Theory apart, the target of geopolitical machinations to which Wilson was a witting or unwitting party was the dual monarchy of Austria-Hungary. To put it esoterically, an archangel leads a language group, and a nation that brings together multiple such groups reaches higher, into the realm of the directions of human development. If you look at cultural developments in the decades before 1914, Austria-Hungary was a fantastic source of new developments.

        The Austrian archduke and heir apparent who was assassinated at Sarajevo in 1914 was an advocate of a triple monarchy: Austrian (Germanic), Hungarian, and Slavic. Austria-Hungary included large western and southern Slavic groups. There was significant ethnic mingling.

        Yet the American professor-president Wilson put forward the slogan “national self-determination of peoples.” This only applied in Europe, of course, and selectively there. Czechoslovakia was the poster child for this, and had wonderful spokesmen. But the country that was created had large German groups on the west which opened the door to Hitler’s aggression, and after 1989 it became clear that Czechs and Slovaks didn’t really feel like one country.

        In a unitary state the political dominance brings cultural dominance and economic advantage–and so leads to endless grievances. If culture is free across borders, and economics is maintained for everyone’s benefit and globally connected, then rights and security agreements can be made and enforced fairly and without wars.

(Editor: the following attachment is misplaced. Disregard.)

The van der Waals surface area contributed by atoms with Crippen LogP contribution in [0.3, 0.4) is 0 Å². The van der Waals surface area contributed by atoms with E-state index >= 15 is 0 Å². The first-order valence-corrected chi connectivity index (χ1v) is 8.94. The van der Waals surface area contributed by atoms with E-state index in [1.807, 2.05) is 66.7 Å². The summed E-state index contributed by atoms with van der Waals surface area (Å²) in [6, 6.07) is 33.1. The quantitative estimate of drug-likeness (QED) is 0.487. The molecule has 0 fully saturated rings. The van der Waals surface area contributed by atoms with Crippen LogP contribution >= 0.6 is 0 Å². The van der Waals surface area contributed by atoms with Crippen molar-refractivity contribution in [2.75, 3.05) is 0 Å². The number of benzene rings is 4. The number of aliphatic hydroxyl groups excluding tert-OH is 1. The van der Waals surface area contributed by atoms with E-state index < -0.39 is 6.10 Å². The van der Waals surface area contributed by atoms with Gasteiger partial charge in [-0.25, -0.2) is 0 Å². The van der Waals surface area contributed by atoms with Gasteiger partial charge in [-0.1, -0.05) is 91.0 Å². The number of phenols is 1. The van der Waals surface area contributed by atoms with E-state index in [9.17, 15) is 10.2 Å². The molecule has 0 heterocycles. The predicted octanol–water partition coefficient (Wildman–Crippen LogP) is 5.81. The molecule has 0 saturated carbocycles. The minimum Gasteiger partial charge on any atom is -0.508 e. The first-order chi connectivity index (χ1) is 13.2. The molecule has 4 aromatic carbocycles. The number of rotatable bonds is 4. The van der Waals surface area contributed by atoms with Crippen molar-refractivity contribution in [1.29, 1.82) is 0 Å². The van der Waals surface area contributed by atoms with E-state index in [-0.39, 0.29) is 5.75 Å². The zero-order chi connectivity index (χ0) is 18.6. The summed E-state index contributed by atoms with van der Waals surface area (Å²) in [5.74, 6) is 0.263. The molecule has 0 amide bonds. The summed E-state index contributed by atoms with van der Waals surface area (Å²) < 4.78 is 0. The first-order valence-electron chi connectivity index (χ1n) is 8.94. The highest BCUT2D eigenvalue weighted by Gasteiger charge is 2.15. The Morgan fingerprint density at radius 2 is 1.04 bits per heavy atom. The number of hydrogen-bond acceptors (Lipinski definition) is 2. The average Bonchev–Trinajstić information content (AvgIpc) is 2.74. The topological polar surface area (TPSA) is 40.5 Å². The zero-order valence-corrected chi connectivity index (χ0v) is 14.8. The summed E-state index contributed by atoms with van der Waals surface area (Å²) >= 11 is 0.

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        • luke

          Thanks for the interesting answer.
          ‘To put it esoterically, an archangel leads a language group, and a nation that brings together multiple such groups reaches higher, into the realm of the directions of human development. ‘
          I don’t think it’s polite to come to an anthroposophical arena as an outsider to criticise it but this is something that rings false – if it’s the ‘technical’ nation, it is the apparatus of State. This in itself has no inner existence it is only a conduit. It is a membrane within which there is an affiliation of peoples from which and into which there is intercourse between similar bodies. It also has a defined existence, demarcated by the affiliation(s) – language, culture and so on. If the membrane – a non-rigid border, a liminal transition-line between differing conditions and qualities – ceases to exist, the ‘body’, ‘organ’, both the dry, practical husk of the apparatus of State and the living interior from which it sprung will be fundamentally altered, it will either quickly form a composite with other ‘organs’ (where there will be both losses and gains) or if the outer elements and substantially greater than itself, it will cease to exist – the qualities and particulars won’t survive.
          To some extent this process is inevitable, there are smaller and larger instances of it occurring in many spheres. But, if we value the great variety of qualities that exist in mankind recognition of these distinct spheres needs to be maintained.
          The larger the macro-unit, the less appropriate it is as a vehicle for the local – governance must always be bottom-up, which is whay there should always be a ‘thinning’ of competences the further up we move in the taxonomy of institutions towards the global (but at the same time these are strengthened by conforming to verities that exist at the small and individual – rights-based recognition of the sovereign freedom, well-being, etc of individuals).